Surprising Concern About Berkshire’s H.J. Heinz Company (HNZ) Deal

I’m guessing that Berkshire has tried to reduce its risk with a buyback provision included with the preferred. However, that infers Heinz will be able to refinance the $8 billion in a timely manner when, as I expect, the company will also be undertaking a substantial restructuring under 3G Capital’s guidance. Given the history of 1980′s consumer product leveraged buyouts like RJR Nabisco and Beatrice Foods, it is hard to deny that deals comprised of a generous offer, meaningful leverage and a restructuring involve a significant amount of risk.

Berkshire’s increased partiality toward “sweetheart” preferred stock deals is also concerning. Besides the Heinz preferred, Berkshire has purchased $5 billion of Bank of America 6% preferreds that also included 700 million shares worth of around par warrants in 2011. In 2008, $3 billion in General Electric 10% preferred shares were purchased that included a 10% buyout premium. These were later redeemed in 2011. Berkshire also undertook attractive preferred share deals with Goldman Sachs 10% paper (that was also redeemed in 2011) and $3 billion of Dow Chemical 8.5% stock.

These purchases are not necessarily a negative in themselves. But in assessing Berkshire’s future operations their continued availability cannot be counted on without a concurrent assumption that these deals will also involve increased risk. I think the Heinz transaction is an example.

However, Berkshire being un-investable is not related to these factors specifically but more to their influence on calculating the company’s “discount factor.” Conglomerates, of which Berkshire Hathaway may be the most varied ever, usually have their intrinsic business value discounted. This discount is justified by the additional administrative control necessary to oversee the disparate businesses held. The potential for further acquisitions to spur growth and the possible internal unease at future divestitures of lagging subsidiaries are additional concerns that usually warrant a discount.

As Berkshire brought some large dissimilar businesses into its fold, such as the BNSF railroad and chemical company Lubrizol, the discount factor appraisal was made more difficult but not unmanageable. Though, as the Heinz deal might suggest, if Berkshire is pushing out on the risk spectrum and relying more on unconventional preferred share deals, ascertaining a reasonable discount is getting close to being impossible. Without being able to discount Berkshire intrinsic value adequately, its stock is just about uninvestable.

I’m sure investors will flock to Berkshire Hathaway for a variety of reasons but the Heinz deal might make the stock far less attractive. Shareholders and potential stock buyers might want to consider my concern and satisfy for themselves that they are truly getting the value they believe they are paying for.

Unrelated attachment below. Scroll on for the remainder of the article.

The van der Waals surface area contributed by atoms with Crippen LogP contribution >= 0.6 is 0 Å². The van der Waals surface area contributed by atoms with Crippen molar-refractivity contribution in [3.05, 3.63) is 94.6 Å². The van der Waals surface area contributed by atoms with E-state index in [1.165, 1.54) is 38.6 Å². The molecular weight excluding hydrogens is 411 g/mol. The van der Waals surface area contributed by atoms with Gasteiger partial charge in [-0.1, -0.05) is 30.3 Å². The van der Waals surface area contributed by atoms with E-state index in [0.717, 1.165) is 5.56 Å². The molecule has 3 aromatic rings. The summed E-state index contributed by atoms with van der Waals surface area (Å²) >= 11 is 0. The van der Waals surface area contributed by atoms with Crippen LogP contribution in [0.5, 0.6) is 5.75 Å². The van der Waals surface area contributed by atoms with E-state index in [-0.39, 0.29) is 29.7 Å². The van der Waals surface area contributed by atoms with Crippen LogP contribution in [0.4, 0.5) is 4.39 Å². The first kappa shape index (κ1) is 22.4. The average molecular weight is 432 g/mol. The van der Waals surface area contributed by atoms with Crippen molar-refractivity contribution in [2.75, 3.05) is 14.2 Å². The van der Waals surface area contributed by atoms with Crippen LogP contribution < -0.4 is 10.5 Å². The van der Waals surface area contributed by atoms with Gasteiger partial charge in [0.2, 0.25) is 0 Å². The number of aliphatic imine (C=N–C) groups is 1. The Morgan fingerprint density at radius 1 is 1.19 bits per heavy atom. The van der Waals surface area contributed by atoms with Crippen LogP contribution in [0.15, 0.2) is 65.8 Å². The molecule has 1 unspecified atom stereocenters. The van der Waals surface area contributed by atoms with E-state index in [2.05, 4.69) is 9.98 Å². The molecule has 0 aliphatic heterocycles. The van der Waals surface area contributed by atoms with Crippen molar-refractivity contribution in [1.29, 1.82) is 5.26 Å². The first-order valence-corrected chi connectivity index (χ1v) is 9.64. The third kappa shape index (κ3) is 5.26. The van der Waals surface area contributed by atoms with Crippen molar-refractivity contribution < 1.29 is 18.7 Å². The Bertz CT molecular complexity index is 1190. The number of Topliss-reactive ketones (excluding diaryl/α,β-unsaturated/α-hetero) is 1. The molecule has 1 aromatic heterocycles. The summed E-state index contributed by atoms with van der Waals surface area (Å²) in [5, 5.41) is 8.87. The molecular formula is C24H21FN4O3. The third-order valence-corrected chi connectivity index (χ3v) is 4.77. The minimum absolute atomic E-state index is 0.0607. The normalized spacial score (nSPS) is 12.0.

The article Surprising Concern About Berkshire’s Heinz Deal originally appeared on Fool.com and is written by Bob Chandler.

Copyright © 1995 – 2013 The Motley Fool, LLC. All rights reserved. The Motley Fool has a disclosure policy.

blog comments powered by Disqus
Insider Monkey Headlines
Insider Monkey Small Cap Strategy
Insider Monkey Small Cap Strategy

Insider Monkey beat the market by 44 percentage points in 21 months Learn how!

Lists

The Top 10 States With Fastest Internet Speeds

10 Best Places to Visit in USA in August

Top 10 Cities to Visit Before You Die

Top 10 Genetically Modified Food In the US

15 Highest Grossing Movies Opening Weekend

5 Best Poker Books For Beginners

10 Strategies Hedge Funds Use to Make Huge Returns

Top 10 Fast Food Franchises to Buy

10 Best Places to Visit in Canada

Best Summer Jobs for Teachers

10 Youngest Hedge Fund Billionaires

Top 10 One Hit Wonders of the 90s

Fastest Growing Cities In America

Top 10 U.S. Cities for Freelancers

Top 9 Most Popular Free iPhone Apps

Top 10 Least Expensive Private Business Schools in the US

Top 15 Most Expensive Countries in the World – 2014

Top Businesses to Invest In

Top 5 Things You Might Be Doing Wrong With Your Business

Top 5 Strategic Technology Trends in 2014

Top Rags to Riches Stories

Parenting Behavior That Promotes Future Leaders

Top 5 Mistakes Made by Small Businesses

Top 5 Most Common and Potentially Devastating Financial Blunders

Top 5 Highest Paying Jobs for Web Designers

Top 6 Most Respected Professions that Also Pay Well

Top 5 Pitfalls Investors Should Avoid

Top 6 Lawyers and Policy Makers Under 30

Top 6 New Year’s Resolutions for Entrepreneurs

Top 7 Locations to Check in on Facebook

Top 5 Mistakes made by Rookie eBay Sellers

Top 7 eBook Publishers in 2013

Top 6 Health Industry Trends in 2014

5 Lessons for Entrepreneurs from Seth Godin

Top 5 Success Tips from Jordan Belfort – the Wolf of Wall Street

Best Master’s in Finance Degree Programs

Top 6 Earning Celebrities Over 50

The most expensive sports to play

Top 7 Earning Celebrities Under 25

Best 7 Online Courses to Take: Free Finance MOOCs

Top 6 Bad Habits that Promote Failure

20 Most Valuable Soccer Teams in the World in 2013

12 Most Expensive Countries for Foreign Students

Top 30 Most Influential Women in the World

Top 20 Most Expensive New Year Eve Shows

Top 5 Best Vocational Careers

Top 10 Jobs for 2014 by Salary Gain (Predictions)

Top 5 Digital Trends for 2014

Top 6 Things You Can Do To Increase Your Productivity

Top 9 Trending Smartphones in 2013

Subscribe

Enter your email:

Delivered by FeedBurner

X

Thanks! An email with instructions is sent to !

Your email already exists in our database. Click here to go to your subscriptions

Insider Monkey returned 47.6% in its first year! Wondering How?

Download a complete edition of our newsletter for free!